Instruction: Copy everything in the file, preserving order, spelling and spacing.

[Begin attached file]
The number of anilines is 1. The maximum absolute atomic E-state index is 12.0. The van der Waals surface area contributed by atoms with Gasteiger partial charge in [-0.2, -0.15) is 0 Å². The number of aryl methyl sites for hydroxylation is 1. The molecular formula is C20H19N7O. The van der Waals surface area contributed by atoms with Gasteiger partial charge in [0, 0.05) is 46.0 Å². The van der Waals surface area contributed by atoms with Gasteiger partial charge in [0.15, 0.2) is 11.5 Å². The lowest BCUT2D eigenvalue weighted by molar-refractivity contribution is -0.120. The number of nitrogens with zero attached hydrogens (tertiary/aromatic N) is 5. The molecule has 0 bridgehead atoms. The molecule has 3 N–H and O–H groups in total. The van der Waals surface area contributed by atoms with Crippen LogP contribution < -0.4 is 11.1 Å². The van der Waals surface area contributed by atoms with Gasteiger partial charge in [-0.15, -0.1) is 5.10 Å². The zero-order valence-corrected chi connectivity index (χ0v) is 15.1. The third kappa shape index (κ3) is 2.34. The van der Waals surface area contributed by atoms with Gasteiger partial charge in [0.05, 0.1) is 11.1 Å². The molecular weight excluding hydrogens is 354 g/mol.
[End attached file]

The number of anilines is 1. The maximum absolute atomic E-state index is 12.0. The van der Waals surface area contributed by atoms with Gasteiger partial charge in [-0.2, -0.15) is 0 Å². The number of aryl methyl sites for hydroxylation is 1. The molecular formula is C20H19N7O. The van der Waals surface area contributed by atoms with Gasteiger partial charge in [0, 0.05) is 46.0 Å². The van der Waals surface area contributed by atoms with Gasteiger partial charge in [0.15, 0.2) is 11.5 Å². The lowest BCUT2D eigenvalue weighted by molar-refractivity contribution is -0.120. The number of nitrogens with zero attached hydrogens (tertiary/aromatic N) is 5. The molecule has 0 bridgehead atoms. The molecule has 3 N–H and O–H groups in total. The van der Waals surface area contributed by atoms with Crippen LogP contribution < -0.4 is 11.1 Å². The van der Waals surface area contributed by atoms with Gasteiger partial charge in [-0.15, -0.1) is 5.10 Å². The zero-order valence-corrected chi connectivity index (χ0v) is 15.1. The third kappa shape index (κ3) is 2.34. The van der Waals surface area contributed by atoms with Gasteiger partial charge in [0.05, 0.1) is 11.1 Å². The molecular weight excluding hydrogens is 354 g/mol.